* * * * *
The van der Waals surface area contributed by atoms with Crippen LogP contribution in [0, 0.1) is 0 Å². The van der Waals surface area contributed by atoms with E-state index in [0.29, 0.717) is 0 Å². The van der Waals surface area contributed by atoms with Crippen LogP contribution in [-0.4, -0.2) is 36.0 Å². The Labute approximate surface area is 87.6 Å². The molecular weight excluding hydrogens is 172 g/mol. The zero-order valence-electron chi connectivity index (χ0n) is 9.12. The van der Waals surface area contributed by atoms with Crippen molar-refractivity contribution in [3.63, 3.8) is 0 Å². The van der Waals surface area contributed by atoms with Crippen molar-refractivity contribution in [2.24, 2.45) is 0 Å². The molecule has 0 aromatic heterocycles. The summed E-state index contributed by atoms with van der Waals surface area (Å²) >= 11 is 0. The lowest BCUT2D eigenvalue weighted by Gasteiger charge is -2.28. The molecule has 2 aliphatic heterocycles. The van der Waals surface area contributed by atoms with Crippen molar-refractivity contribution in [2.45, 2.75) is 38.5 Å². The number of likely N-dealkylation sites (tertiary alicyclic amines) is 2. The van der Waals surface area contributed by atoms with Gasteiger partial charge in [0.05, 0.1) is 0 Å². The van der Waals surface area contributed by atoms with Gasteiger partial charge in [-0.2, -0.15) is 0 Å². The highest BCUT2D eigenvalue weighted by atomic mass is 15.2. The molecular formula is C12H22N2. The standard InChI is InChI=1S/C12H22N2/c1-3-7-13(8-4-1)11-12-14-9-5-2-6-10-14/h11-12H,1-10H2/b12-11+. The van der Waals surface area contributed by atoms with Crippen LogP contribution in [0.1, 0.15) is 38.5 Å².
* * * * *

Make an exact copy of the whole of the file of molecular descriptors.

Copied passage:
The van der Waals surface area contributed by atoms with Crippen LogP contribution in [0, 0.1) is 0 Å². The van der Waals surface area contributed by atoms with E-state index in [0.29, 0.717) is 0 Å². The van der Waals surface area contributed by atoms with Crippen LogP contribution in [-0.4, -0.2) is 36.0 Å². The Labute approximate surface area is 87.6 Å². The molecular weight excluding hydrogens is 172 g/mol. The zero-order valence-electron chi connectivity index (χ0n) is 9.12. The van der Waals surface area contributed by atoms with Crippen molar-refractivity contribution in [3.63, 3.8) is 0 Å². The van der Waals surface area contributed by atoms with Crippen molar-refractivity contribution in [2.24, 2.45) is 0 Å². The molecule has 0 aromatic heterocycles. The summed E-state index contributed by atoms with van der Waals surface area (Å²) >= 11 is 0. The lowest BCUT2D eigenvalue weighted by Gasteiger charge is -2.28. The molecule has 2 aliphatic heterocycles. The van der Waals surface area contributed by atoms with Crippen molar-refractivity contribution in [2.45, 2.75) is 38.5 Å². The number of likely N-dealkylation sites (tertiary alicyclic amines) is 2. The van der Waals surface area contributed by atoms with Gasteiger partial charge in [0.05, 0.1) is 0 Å². The van der Waals surface area contributed by atoms with Gasteiger partial charge in [-0.2, -0.15) is 0 Å². The highest BCUT2D eigenvalue weighted by atomic mass is 15.2. The molecular formula is C12H22N2. The standard InChI is InChI=1S/C12H22N2/c1-3-7-13(8-4-1)11-12-14-9-5-2-6-10-14/h11-12H,1-10H2/b12-11+. The van der Waals surface area contributed by atoms with Crippen LogP contribution in [0.1, 0.15) is 38.5 Å².